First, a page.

Montreal Protocol and the Phaseout of R22

Montreal Protocol R22 phaseout

“The Environmental Protection Agency (EPA) is adjusting the allowance system for the consumption and production of hydrochlorofluorocarbons (HCFCs). Under the Clean Air Act, EPA is required to phase out production and import of these chemicals in accordance with the Montreal Protocol on Substances that Deplete the Ozone Layer (Protocol). Under the Protocol, total United States HCFC production and consumption is capped, and will be completely phased out by 2030.” (source Federal Register)

While most HVAC equipment manufactured today uses other, safer types of coolant, many systems manufactured before 2010 still use the HCFC-22 coolant originally developed by DuPont. To be fair to those who own these systems, the EPA has developed a gradual, long-term phase-out plan for the coolant. Full implementation of the Clean Air Act Section 608 phase-out, overseen by the EPA, is scheduled for 2030, at which time the HCFC phase-out will be complete. In the interim, gradually increasing restrictions will be implemented.

Montreal Protocol and R22 Phase-Out Consumer Effects

  • The consumer whose HVAC equipment uses freon or another HCFC coolant will see the following changes:
  • As the phase-out period advances, regulations regarding HCFCs will increase.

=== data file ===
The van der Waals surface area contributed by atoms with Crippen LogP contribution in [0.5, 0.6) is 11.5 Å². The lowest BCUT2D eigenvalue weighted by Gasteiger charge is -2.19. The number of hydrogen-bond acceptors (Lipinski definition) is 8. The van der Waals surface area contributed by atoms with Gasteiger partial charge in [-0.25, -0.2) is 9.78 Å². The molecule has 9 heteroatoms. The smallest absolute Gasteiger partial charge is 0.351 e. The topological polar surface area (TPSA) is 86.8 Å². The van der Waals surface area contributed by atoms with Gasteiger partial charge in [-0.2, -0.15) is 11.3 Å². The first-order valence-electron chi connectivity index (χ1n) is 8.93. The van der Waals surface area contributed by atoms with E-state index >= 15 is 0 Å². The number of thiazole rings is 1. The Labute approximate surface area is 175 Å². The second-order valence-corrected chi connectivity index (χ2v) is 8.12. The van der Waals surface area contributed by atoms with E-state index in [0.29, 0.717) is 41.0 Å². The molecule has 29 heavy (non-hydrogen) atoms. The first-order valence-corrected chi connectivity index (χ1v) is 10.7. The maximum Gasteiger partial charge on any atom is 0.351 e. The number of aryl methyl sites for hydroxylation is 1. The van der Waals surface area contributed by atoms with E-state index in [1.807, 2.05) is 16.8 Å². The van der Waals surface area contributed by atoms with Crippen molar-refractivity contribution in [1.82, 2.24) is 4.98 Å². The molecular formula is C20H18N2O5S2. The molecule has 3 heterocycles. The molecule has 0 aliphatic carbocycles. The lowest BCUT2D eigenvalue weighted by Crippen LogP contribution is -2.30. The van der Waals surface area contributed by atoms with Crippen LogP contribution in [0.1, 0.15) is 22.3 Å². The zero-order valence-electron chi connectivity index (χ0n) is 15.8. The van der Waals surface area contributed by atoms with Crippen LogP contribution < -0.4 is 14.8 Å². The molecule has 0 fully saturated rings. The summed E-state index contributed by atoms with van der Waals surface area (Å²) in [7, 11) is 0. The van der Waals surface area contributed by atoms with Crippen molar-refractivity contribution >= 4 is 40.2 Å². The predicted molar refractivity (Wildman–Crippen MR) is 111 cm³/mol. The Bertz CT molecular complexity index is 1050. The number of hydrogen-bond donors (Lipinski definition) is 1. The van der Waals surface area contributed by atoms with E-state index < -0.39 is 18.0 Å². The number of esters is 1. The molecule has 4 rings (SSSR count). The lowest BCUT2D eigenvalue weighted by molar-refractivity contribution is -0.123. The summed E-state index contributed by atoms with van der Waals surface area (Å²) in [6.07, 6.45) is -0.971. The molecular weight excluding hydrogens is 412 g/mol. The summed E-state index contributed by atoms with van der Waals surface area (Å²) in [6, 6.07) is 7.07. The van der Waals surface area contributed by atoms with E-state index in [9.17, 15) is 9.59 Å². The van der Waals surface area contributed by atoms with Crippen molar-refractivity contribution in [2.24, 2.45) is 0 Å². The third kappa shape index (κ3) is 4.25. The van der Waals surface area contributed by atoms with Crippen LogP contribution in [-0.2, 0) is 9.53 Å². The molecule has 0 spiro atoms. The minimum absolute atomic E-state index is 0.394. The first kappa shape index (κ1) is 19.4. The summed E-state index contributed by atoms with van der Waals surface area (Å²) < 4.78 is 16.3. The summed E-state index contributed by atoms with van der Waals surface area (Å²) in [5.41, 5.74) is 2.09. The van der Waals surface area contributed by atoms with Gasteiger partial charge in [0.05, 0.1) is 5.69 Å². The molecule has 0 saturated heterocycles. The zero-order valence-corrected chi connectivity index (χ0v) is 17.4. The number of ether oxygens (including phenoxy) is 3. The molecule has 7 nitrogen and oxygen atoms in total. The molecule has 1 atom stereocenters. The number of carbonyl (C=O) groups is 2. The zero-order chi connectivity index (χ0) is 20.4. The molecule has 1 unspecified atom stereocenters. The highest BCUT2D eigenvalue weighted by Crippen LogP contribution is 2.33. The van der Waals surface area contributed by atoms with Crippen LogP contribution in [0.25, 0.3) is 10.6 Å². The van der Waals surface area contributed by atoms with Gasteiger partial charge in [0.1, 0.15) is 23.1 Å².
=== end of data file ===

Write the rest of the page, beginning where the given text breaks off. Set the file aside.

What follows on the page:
• Consumers who use large amounts of coolant will be responsible for timely repair of coolant leaks and, in some cases, installation of leak-detecting equipment.
  • As supplies of these coolants decrease, demand will increase, causing prices to rise.
  • Consumers will eventually need to replace their R-22 equipment with newer models that use more environmentally-friendly coolants.

Consumer Options

  • The phase-out will occur slowly to allow time for planning your long-term HVAC strategy. Consumers might opt for:
  • Replacing an R22 model with newer equipment now to avoid being affected by the phase-out
  • Starting to save for a replacement system while continuing to use your current HVAC equipment or AC unit until R22 becomes more scarce and more expensive
  • Replacing only the affected component(s) of your HVAC system
  • Upgrading your system to an ENERGY STAR-qualified, high-efficiency system
  • Replacing your commercial HVAC system or refrigeration equipment and claiming a Section 179 deduction
  • Waiting until HCFCs are banned before replacing your current equipment (not recommended)

As R22 is gradually phased out, alternative refrigerants are being introduced. One of these substitutes is R-410A, a blend of hydrofluorocarbons (HFCs) that does not contribute to depletion of the ozone layer. R-410A is manufactured and sold under various trade names, including GENETRON AZ-20®, SUVA 410A®, Forane® 410A and Puron®.

With proper maintenance, your heating and cooling units will have sufficient R22 unless a leak occurs. Since production is limited, repair costs for units leaking R22 refrigerant have gone up and are expected to rise. Routine maintenance can help protect your system from a failure and from the rising cost of freon. The best thing you can do is properly maintain your unit to prevent leaks. Remember, routine maintenance is far less expensive than emergency repairs.

If you are interested in learning more about the Montreal Protocol or seeing how this affects your air conditioner unit, give the experts at Air Hawk Heating and Cooling a call. 813-929-HAWK or 727-SAME DAY!

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